Since December 2008, the U.S. Federal Reserve (the Fed) has held the federal funds rate at zero percent, seeking to bolster an ailing economy in the aftermath of the Great Recession. Economists agree that the position is unusual, and highly unlikely to go on forever – drastic times called for drastic measures. Then again, they’ve been agreeing on that for seven years. Each year, the Fed has had eight opportunities to ease into rate increases, and they haven’t yet.
Will rates move upward in December? Fed Chair Janet Yellen has been suggesting that the answer is at long last … probably. Let’s take a moment to put the unfolding news into context.
What Is the Federal Reserve?
As described on its consumer education site, the Federal Reserve is the central bank of the U.S. It was created by Congress as an independent government agency in 1913 to “provide the nation with a safer, more flexible, and more stable monetary and financial system.” Yellen is its board of governors’ chair. Ben Bernanke was chair before her, and Alan Greenspan before that.
Yellen and her board of governors are based in Washington, DC. They also oversee 12 regional reserve branches across the country and are tasked with three main roles:
- Monetary Policy – Promoting “maximum employment, stable prices and moderate long-term interest rates”
- Supervision and Regulation – Overseeing U.S. banks and gathering information to understand financial industry trends
- Financial Services – Serving as a bank for U.S. banks as well as for the country’s monetary operations – issuing currency, managing the government’s bank accounts, borrowing money in the form of U.S. Savings bonds and more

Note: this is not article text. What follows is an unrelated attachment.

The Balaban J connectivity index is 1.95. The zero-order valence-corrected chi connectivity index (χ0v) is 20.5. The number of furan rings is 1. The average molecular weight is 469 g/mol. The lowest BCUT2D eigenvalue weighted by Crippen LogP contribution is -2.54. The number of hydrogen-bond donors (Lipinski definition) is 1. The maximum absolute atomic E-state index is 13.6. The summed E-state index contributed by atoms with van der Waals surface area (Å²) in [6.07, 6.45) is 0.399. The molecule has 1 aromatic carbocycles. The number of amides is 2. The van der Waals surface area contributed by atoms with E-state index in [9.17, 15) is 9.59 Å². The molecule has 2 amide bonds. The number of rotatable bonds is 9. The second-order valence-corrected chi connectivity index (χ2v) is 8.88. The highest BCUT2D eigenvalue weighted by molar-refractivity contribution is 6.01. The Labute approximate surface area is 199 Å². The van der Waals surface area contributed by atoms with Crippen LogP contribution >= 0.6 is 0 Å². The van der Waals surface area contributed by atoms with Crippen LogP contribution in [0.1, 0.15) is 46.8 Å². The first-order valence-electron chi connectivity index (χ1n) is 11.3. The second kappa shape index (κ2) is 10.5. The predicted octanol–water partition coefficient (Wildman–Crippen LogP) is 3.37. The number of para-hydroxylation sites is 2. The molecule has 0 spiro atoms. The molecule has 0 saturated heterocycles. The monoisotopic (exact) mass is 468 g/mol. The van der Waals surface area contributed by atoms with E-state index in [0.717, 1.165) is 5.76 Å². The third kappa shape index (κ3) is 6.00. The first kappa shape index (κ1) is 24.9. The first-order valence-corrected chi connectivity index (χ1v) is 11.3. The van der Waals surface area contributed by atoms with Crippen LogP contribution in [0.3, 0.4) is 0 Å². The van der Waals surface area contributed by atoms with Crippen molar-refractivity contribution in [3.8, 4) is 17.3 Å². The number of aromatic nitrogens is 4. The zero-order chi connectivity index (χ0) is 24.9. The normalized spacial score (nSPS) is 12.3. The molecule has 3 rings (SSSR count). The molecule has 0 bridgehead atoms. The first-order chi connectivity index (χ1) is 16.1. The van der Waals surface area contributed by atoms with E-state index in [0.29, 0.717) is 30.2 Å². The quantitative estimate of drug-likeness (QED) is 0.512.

What Is Going On?
While you wouldn’t want to run a developed country without all three of these roles in place, monetary policy is where much of the headline-grabbing action has been, as the Fed has been grappling with when, by how much, and how frequently it should raise the federal funds rate.
The Federal Reserve sets monetary policy through its Federal Open Market Committee (FOMC), which includes the Fed’s seven board members and a rotating representation of Reserve Bank presidents.
The FOMC holds eight regularly scheduled annual meetings to consider what actions to take (if any). In the days before those meetings, the financial press often reports on expected outcomes as if they were a done deal, and markets often respond accordingly. In reality, until those meetings have taken place, nobody knows for sure what the outcome will be. We saw this in September 2015 when a widely anticipated rate increase did not come to pass after all.
Ordinarily, the FOMC has a number of ways to seek balance among the competing demands of the economy. But while the federal funds rate remains at zero, their usual arsenal has effectively been reduced to a single bullet: Will they or won’t they raise that rate?
It’s no wonder the question has become the central focus of recent FOMC meetings. It’s also no wonder that investors have been bombarded with the usual volume of conflicting coverage on what is and is not at stake. Depending on who you heed, rising rates could be anything from a panacea, to a global scourge, to a non-event in the markets.